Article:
They were then asked how important documentation was in the office of the coroner.
“There’s two important documents that we have in life," Carrigan said. "One is the birth certificate and the second is the death [certificate]. And the death certificate is very important and the cause of death is very important to investigate, because … benefits can be given to that family or taken away from that family, just by a simple cause of death.”
“Our reports are very crucial, because typically a case isn’t going to go to court a couple weeks later. Typically, a case is going to court months, years after – it may even be after we’re out of office. Somebody’s going to have to recall that case and to be able to recall every little detail that you saw, and you need to be able to provide your eyes through your writing,” Primm said, adding that he has written thousands of reports in his time as a paramedic and working in the coroner’s office. “The saying is, if it isn’t documented, it didn’t happen. Things can’t go without saying because it could greatly affect the outcome for a family, and that’s what we’re here for, is to get closure for those families.”
The candidates were next asked whether a coroner should have a good working relationship with law enforcement and, if they were elected, whether they would try to form a good relationship with local law enforcement.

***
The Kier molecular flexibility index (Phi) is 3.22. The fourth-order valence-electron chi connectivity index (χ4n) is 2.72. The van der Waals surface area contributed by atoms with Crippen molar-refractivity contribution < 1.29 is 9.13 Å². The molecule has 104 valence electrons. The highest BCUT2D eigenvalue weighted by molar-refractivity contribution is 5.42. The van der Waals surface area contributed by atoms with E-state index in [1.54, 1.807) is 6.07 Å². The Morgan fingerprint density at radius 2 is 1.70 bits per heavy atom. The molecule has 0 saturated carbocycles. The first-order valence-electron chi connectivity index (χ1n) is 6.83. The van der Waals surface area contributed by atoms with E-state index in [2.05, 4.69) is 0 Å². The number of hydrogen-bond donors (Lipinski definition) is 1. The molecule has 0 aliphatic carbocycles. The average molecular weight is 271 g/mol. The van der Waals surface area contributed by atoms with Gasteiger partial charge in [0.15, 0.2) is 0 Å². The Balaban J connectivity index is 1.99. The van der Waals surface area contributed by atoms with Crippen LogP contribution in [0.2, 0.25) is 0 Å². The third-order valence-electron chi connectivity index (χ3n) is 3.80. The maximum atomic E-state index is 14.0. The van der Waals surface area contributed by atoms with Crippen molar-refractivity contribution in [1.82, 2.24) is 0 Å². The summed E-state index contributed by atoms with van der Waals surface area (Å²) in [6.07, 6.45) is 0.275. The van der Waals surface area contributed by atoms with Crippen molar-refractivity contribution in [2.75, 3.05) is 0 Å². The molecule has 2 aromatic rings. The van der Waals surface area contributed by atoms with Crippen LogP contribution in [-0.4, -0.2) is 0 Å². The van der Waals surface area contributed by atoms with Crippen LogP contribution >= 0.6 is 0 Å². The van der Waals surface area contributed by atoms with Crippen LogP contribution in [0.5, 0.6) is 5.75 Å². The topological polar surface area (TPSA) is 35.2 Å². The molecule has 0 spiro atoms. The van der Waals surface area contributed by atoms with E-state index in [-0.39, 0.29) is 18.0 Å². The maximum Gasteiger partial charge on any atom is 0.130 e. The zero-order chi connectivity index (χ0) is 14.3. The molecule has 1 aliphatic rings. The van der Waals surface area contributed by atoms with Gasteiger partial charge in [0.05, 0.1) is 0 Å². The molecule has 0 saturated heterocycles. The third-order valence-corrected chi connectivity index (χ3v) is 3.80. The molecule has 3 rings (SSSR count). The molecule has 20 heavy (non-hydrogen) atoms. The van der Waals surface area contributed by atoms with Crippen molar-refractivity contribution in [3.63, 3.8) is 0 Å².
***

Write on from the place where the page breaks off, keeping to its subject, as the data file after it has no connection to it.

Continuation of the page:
“The coroner can help law enforcement … break or make a case,” Carrigan said, adding that he would work with law enforcement if elected and that the state of Arkansas is working to help foster better relationships between law enforcement and coroners across the state. “They’re going to be of one accord for the people of this state and the people in their communities.”
Primm said the Arkansas Coroner’s Association is currently working to give coroners and law enforcement officers simultaneous training.
“Law enforcement and [the] coroner’s office have to work together. But, each also has to independently gather their own report and collaborate those reports together,” Primm said.
The final question for the candidates was from the audience. They were asked what they would do to enhance the office of the coroner.
“I’m going to make sure all the deputies get the certified training, all the training that I received,” Carrigan said.
Primm agreed, saying before any of his deputies could make a call alone, he would ensure they had followed the same investigative process he uses when investigating a death.
Both candidates concluded with a plea for votes.
“I just ask that each of you come out to the polls on Nov. 6 … I just ask for your vote,” Carrigan said.
“The main thing any of us in this room can ask for is voter turnout … Please take a few minutes to come vote,” Primm said.
Carrigan and Primm will face off in the general election on Nov. 6. For more information about the coroner’s race, check the Oct. 28 edition of the El Dorado News-Times.
Caitlan Butler can be reached at 870-862-6611 or firstname.lastname@example.org.